BRA Board of Directors approve FY2022 budget

BRA Board of Directors approve FY2022 budget

At its July 26, 2021 meeting, the Brazos River Authority Board of Directors approved the upcoming fiscal year budget and multi-year capital improvement plan, which are customer-focused and aggressive in developing water and water treatment solutions throughout the basin.

The Board approved the presented plans, which included roughly $74.5 million in operating expenses and $78.5 million in revenue. The approval included roughly $65.4 million in capital improvement projects, of which about $40 million will be directed toward the proposed Allens Creek Reservoir project, said BRA Chief Financial Officer David Thompson. 


The Board also approved a System Water and Interruptible Water Rate paid by BRA contract holders of $83 per acre-foot and an Agricultural Water Rate of $58.10 per acre-foot. 

The budget includes the addition of nine full-time positions and a reduction of three part-time jobs.

The 21-member Board also approved projects to help secure the future water needs of the basin.

The Board authorized General Manager/CEO David Collinsworth to execute a professional services agreement with Stantec Consulting Services, Inc. for about $1.4 million to develop phase 1 of the Integrated Water Resource Plan. Internal analyses, regional water plans, and requests from current and potential customers indicate that additional water supplies are needed to meet future demands in the Brazos River basin.

“I think the No. 1 responsibility for an organization like the BRA is to make sure we’re doing all we can from a planning perspective to understand what our options are moving forward,” Collinsworth said.

This plan will provide a guide for the development of additional water supply resources and a framework for water supply project evaluation and prioritization. The project will include three phases, each lasting about 18 months. This first phase will focus on the Little River Watershed.  Bell and Williamson Counties are each expected to experience significant population growth over the next 50 years, with water shortages beginning to occur within the next 10 years.

“I don’t worry about our challenges because our staff is so absolutely amazing,” Collinsworth said. 

During the meeting, the Board also heard a report on the recent review by the Texas Sunset Commission.

BRA staff is working to implement each of the legislative and management recommendations from the recently completed Sunset Commission report, said Matt Phillips, BRA legislative and governmental affairs manager.

The Texas Sunset Act requires the Sunset Commission to periodically review the BRA and then recommend whether to change state law to improve the authority’s efficiency and effectiveness.

Phillips said the Sunset process is not designed to tell an agency what they do well; but where they can improve. The review process lasted from June 2020 through January 2021 and concluded with the produced report containing minimal findings and recommendations, Phillips said.

One of those recommendations will result in a new portion of the BRA’s website – brazos.org – currently under construction, which will detail the various BRA projects across the basin and update as projects progress, Phillips said. This site will give the public a more visual way to navigate through various projects and read about their ongoing work, including descriptions, project status and budget, schedules and more.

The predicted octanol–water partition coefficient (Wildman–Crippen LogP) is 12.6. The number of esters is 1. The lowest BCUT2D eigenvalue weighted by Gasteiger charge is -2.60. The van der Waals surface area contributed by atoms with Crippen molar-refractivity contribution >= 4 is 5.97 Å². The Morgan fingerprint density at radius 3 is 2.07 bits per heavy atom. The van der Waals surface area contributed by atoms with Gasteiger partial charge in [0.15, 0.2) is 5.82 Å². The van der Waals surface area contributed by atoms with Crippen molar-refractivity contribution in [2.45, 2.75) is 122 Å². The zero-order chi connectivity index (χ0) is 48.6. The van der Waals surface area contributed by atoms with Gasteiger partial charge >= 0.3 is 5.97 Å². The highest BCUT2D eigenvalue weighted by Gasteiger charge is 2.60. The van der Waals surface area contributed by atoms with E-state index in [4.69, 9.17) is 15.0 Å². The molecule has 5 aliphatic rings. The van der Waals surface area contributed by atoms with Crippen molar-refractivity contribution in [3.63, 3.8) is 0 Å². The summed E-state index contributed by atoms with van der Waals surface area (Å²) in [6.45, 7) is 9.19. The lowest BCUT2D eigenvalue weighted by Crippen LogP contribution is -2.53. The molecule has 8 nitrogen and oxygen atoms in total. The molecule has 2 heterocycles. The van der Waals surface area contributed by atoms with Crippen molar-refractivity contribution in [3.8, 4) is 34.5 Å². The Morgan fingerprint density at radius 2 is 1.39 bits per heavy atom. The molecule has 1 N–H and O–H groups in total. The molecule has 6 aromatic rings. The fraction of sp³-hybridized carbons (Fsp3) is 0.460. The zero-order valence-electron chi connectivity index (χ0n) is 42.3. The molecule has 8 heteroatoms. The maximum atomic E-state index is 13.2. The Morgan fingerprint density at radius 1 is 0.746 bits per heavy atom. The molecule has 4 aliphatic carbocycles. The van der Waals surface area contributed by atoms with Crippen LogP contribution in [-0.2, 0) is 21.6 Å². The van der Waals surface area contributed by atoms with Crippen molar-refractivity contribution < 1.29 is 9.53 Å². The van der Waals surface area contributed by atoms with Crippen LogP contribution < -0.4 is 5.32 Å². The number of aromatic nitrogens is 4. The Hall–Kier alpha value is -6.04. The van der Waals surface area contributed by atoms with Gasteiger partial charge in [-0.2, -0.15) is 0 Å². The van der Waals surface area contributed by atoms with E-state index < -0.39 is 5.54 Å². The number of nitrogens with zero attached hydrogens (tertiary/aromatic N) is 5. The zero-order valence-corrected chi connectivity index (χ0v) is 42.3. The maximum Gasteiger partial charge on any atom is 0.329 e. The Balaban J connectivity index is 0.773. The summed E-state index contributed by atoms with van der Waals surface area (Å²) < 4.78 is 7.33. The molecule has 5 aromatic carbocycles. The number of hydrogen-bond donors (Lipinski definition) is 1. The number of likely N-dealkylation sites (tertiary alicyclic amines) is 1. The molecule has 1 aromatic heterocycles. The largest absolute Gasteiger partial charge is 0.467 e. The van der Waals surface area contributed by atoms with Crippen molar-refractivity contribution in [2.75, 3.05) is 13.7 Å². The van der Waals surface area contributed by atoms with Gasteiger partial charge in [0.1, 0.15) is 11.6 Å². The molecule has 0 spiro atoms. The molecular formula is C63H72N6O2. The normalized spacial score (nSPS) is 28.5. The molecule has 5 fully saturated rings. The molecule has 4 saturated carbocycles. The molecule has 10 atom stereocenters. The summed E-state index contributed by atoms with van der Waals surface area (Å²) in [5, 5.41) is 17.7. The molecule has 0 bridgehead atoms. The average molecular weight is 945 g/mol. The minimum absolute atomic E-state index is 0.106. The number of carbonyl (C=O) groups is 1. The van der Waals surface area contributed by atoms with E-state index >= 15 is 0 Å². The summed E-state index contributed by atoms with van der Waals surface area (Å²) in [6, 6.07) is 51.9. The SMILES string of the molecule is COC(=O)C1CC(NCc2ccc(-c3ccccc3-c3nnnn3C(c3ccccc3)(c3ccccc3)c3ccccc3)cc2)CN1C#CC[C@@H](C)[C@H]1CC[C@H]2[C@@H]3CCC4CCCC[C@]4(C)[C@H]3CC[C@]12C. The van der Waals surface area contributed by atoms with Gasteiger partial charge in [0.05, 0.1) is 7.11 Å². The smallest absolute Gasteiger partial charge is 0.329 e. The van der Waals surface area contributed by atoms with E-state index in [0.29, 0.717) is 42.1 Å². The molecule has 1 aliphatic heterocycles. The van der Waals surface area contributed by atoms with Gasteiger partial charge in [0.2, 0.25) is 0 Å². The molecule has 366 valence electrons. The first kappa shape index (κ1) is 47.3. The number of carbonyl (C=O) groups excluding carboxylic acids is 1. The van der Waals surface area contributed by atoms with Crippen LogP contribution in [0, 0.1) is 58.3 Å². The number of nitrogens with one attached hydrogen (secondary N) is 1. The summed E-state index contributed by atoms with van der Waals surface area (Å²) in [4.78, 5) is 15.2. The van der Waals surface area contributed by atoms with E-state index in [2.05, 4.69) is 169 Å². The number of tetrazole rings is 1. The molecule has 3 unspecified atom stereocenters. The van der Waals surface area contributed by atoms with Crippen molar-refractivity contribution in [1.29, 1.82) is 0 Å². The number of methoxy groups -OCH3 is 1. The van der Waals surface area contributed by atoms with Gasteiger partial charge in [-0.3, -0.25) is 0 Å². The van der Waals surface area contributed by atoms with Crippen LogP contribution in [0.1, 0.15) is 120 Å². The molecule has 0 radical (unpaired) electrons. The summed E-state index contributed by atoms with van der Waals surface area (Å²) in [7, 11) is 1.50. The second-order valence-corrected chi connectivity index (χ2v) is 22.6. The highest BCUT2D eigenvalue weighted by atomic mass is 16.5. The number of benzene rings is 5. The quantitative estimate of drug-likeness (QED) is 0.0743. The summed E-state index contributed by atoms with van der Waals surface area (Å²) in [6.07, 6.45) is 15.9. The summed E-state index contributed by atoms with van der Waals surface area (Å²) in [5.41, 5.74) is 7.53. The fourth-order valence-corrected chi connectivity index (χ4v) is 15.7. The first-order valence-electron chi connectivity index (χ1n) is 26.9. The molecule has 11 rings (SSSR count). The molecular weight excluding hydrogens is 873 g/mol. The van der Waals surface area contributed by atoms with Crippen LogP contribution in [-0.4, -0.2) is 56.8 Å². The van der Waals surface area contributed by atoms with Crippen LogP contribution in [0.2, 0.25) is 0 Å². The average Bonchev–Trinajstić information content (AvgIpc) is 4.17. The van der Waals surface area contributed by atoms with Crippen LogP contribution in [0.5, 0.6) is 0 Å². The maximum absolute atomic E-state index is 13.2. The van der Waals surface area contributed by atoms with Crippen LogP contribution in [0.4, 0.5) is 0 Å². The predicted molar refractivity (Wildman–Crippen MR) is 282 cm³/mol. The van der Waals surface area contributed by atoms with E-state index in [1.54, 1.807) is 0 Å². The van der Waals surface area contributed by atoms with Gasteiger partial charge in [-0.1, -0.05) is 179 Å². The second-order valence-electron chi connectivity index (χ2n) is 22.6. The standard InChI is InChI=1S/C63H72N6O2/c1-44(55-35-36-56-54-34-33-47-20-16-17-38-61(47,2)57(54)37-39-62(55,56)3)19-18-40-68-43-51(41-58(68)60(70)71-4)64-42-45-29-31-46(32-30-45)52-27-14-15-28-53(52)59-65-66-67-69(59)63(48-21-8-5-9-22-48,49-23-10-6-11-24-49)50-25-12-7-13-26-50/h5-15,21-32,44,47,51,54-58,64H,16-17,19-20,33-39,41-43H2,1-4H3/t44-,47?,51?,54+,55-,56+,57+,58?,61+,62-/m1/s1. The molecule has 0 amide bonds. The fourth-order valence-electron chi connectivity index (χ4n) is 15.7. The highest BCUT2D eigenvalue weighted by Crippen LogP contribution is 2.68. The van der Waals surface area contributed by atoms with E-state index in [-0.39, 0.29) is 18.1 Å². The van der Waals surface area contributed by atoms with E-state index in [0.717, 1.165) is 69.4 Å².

The BRA will be up for review by the Sunset Commission again in 2032.

Also at the quarterly meeting, the Board:

•    adopted the BRA’s strategic plan, including the mission statement, guiding principles, goals, objectives and strategies.

•    authorized continuing the partnership with the Texas Commission on Environmental Quality for water quality monitoring services under the Texas Clean Rivers Program. The Texas Clean Rivers Program was created in 1991 by the state legislature and intends to move Texas toward comprehensive water quality planning and management to ensure the state has a safe, clean water supply for the future. The BRA has partnered with this program since 1992. TCEQ will provide a minimum of $796,318 to the BRA to perform the requirements of the CRP in the Brazos River basin under the two-year contract.

•    approved another one-year extension of existing agreements with the cities of Clute and Richwood to operate and maintain the Clute-Richwood Regional Sewerage System. The BRA has operated and maintained the system since 2000.

•    approved a more than $2.6 million contract with CDM Smith, Inc. for engineering services associated with improvements and expanded components of the East Williamson County Regional Water System, to integrate the existing groundwater well, and to make recommendations on the construction and use of future groundwater wells. The East Williamson County Regional Water System supplies drinking water to the city of Taylor, Jonah Water Special Utility District and Lone Star Regional Water Authority. Expansion of the existing system is needed due to increasing customer demands in Williamson County, where is expected to surpass production capability within the next three to five years, said Brad Brunett, BRA Central & Lower Basin Regional Manager. The historic annual peak demand in million gallons per day demonstrates a steady increase over the past decade, and that trend is expected to continue, Brunett said. Brunett said the current plant treatment capacity is 12.3 million gallons per day, and customer demand is expected to exceed the plant capacity as early as 2024. 

The next board meeting will be Sept. 27, 2021. To see a complete list of Board actions, go here.